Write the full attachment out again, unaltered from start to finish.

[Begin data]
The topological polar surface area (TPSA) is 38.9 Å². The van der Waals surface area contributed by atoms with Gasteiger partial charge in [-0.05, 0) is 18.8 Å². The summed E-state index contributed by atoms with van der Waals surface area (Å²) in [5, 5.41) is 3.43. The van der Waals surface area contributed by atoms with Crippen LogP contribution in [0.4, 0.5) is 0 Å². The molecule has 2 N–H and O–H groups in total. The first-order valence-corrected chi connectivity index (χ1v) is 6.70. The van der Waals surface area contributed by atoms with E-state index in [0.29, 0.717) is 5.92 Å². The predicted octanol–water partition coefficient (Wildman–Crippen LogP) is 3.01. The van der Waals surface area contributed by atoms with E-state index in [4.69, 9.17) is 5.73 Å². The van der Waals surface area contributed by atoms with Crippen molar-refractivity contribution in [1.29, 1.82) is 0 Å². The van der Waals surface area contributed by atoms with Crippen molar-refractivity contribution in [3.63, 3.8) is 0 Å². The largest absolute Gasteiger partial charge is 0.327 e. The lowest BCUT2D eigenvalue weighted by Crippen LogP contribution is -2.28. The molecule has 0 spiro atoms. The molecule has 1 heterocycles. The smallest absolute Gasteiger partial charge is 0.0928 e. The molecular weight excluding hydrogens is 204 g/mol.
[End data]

The topological polar surface area (TPSA) is 38.9 Å². The van der Waals surface area contributed by atoms with Gasteiger partial charge in [-0.05, 0) is 18.8 Å². The summed E-state index contributed by atoms with van der Waals surface area (Å²) in [5, 5.41) is 3.43. The van der Waals surface area contributed by atoms with Crippen LogP contribution in [0.4, 0.5) is 0 Å². The molecule has 2 N–H and O–H groups in total. The first-order valence-corrected chi connectivity index (χ1v) is 6.70. The van der Waals surface area contributed by atoms with E-state index in [0.29, 0.717) is 5.92 Å². The predicted octanol–water partition coefficient (Wildman–Crippen LogP) is 3.01. The van der Waals surface area contributed by atoms with E-state index in [4.69, 9.17) is 5.73 Å². The van der Waals surface area contributed by atoms with Crippen molar-refractivity contribution in [1.29, 1.82) is 0 Å². The van der Waals surface area contributed by atoms with Crippen molar-refractivity contribution in [3.63, 3.8) is 0 Å². The largest absolute Gasteiger partial charge is 0.327 e. The lowest BCUT2D eigenvalue weighted by Crippen LogP contribution is -2.28. The molecule has 0 spiro atoms. The molecule has 1 heterocycles. The smallest absolute Gasteiger partial charge is 0.0928 e. The molecular weight excluding hydrogens is 204 g/mol.